Supreme Court Issues Mixed Order on Indiana Abortion Restrictions

Declines to Review Ban on Abortions Based on a Woman’s Reason, But Allows Other Restriction to Stand

Affiliate: ACLU of Indiana
May 28, 2019 11:00 am

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INDIANAPOLIS, Indiana — The U.S. Supreme Court today issued a mixed ruling on two Indiana abortion restrictions. The ACLU and Planned Parenthood had challenged two laws. The first banned certain abortions based on the state’s disapproval of a woman’s reason for the decision, namely it would have made it a crime to provide an abortion if the woman decided to end the pregnancy because of a fetal diagnosis, or based on the sex, race, national origin, or ancestry of the fetus. The United States Court of Appeals for the Seventh Circuit ruled that the ban was unconstitutional and today the Supreme Court declined to review that ruling.

The second law requires embryonic and fetal tissue from an abortion or miscarriage to be buried or cremated. The Seventh Circuit also held that law unconstitutional, but today in a limited ruling the Supreme Court reversed that decision.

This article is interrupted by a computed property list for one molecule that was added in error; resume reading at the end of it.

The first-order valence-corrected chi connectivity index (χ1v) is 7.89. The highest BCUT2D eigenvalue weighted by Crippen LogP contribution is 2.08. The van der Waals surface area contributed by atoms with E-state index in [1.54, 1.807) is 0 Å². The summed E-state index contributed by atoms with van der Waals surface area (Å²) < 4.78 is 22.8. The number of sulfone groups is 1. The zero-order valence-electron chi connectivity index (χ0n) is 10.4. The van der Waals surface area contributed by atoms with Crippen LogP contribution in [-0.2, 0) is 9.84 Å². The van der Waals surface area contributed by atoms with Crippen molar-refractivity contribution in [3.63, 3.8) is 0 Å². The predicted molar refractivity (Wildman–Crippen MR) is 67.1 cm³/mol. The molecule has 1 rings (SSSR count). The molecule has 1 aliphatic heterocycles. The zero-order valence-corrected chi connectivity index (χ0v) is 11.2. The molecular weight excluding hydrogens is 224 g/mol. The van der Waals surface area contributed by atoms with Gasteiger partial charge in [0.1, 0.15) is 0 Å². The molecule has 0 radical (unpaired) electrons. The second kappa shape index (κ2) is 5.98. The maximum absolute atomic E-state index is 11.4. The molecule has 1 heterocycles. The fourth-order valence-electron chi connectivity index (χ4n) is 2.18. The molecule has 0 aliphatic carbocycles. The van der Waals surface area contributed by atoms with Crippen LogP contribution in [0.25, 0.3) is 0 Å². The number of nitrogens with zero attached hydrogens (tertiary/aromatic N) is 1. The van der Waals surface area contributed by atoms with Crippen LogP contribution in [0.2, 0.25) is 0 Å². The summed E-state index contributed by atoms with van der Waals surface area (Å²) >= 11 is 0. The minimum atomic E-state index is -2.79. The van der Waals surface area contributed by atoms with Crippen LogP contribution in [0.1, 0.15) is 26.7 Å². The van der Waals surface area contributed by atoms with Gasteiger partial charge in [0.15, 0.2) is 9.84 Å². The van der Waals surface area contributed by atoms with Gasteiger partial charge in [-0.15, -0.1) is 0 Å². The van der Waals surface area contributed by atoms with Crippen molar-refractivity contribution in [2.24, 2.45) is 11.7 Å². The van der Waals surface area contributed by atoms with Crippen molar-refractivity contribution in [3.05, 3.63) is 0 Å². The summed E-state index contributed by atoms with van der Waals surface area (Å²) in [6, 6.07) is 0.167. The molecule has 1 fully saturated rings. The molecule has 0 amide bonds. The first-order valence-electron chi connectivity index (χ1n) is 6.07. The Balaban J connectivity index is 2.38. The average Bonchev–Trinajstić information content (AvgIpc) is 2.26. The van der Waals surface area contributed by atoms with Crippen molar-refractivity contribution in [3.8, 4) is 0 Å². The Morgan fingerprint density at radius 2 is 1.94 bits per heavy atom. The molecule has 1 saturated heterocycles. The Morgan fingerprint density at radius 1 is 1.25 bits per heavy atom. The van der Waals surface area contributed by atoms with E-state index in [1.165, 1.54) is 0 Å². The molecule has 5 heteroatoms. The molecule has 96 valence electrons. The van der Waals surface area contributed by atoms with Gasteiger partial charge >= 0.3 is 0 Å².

The laws were challenged by the ACLU of Indiana, the ACLU, and Planned Parenthood Federation of America on behalf of Planned Parenthood of Indiana and Kentucky.

Jennifer Dalven, Director of the ACLU Reproductive Freedom Project, released the following statement:

“Today the Court let another unwarranted restriction on abortion stand. While this ruling is limited, the law is part of a larger trend of state laws designed to stigmatize and drive abortion care out of reach. Whether it’s a total ban or a law designed to shut down clinics, politicians are lining up to decimate access to abortion. The ACLU will continue to fight to ensure that every person who needs an abortion can get one.”

Ken Falk, legal director at the ACLU of Indiana, issued the following statement:

“The Court’s decision today upholds a woman’s right to decide to have an abortion, no matter the reason. The Court’s decision on the provision of the law pertaining to the disposition of fetal tissue may have been struck down had it been reviewed – as subsequent laws in other states have been – based on whether it poses an undue burden on a woman’s right to have an abortion. We will continue to fight to ensure Hoosiers have safe access to abortion.”

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